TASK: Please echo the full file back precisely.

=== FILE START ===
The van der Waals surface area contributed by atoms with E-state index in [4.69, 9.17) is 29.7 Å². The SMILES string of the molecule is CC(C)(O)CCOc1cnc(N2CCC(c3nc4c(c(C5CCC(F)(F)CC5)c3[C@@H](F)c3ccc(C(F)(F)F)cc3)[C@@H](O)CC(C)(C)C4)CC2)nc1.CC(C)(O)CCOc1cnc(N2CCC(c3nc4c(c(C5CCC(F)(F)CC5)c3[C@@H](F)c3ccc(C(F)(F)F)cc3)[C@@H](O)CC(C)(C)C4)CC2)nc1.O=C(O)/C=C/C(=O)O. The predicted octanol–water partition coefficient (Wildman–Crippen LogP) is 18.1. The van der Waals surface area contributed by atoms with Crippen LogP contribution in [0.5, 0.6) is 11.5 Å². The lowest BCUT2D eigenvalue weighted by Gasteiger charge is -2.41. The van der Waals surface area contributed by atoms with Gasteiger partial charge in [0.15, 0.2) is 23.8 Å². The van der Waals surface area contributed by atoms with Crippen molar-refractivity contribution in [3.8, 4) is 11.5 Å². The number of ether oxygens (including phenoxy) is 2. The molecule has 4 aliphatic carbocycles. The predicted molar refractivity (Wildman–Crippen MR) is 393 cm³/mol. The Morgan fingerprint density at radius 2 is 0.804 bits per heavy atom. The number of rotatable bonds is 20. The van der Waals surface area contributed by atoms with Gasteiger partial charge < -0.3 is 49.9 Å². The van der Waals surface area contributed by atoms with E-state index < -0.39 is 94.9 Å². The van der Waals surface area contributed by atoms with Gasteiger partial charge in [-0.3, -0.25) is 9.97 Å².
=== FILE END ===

The van der Waals surface area contributed by atoms with E-state index in [4.69, 9.17) is 29.7 Å². The SMILES string of the molecule is CC(C)(O)CCOc1cnc(N2CCC(c3nc4c(c(C5CCC(F)(F)CC5)c3[C@@H](F)c3ccc(C(F)(F)F)cc3)[C@@H](O)CC(C)(C)C4)CC2)nc1.CC(C)(O)CCOc1cnc(N2CCC(c3nc4c(c(C5CCC(F)(F)CC5)c3[C@@H](F)c3ccc(C(F)(F)F)cc3)[C@@H](O)CC(C)(C)C4)CC2)nc1.O=C(O)/C=C/C(=O)O. The predicted octanol–water partition coefficient (Wildman–Crippen LogP) is 18.1. The van der Waals surface area contributed by atoms with Crippen LogP contribution in [0.5, 0.6) is 11.5 Å². The lowest BCUT2D eigenvalue weighted by Gasteiger charge is -2.41. The van der Waals surface area contributed by atoms with Gasteiger partial charge in [0.15, 0.2) is 23.8 Å². The van der Waals surface area contributed by atoms with Crippen molar-refractivity contribution in [3.8, 4) is 11.5 Å². The number of ether oxygens (including phenoxy) is 2. The molecule has 4 aliphatic carbocycles. The predicted molar refractivity (Wildman–Crippen MR) is 393 cm³/mol. The Morgan fingerprint density at radius 2 is 0.804 bits per heavy atom. The number of rotatable bonds is 20. The van der Waals surface area contributed by atoms with Gasteiger partial charge < -0.3 is 49.9 Å². The van der Waals surface area contributed by atoms with E-state index < -0.39 is 94.9 Å². The van der Waals surface area contributed by atoms with Gasteiger partial charge in [-0.3, -0.25) is 9.97 Å².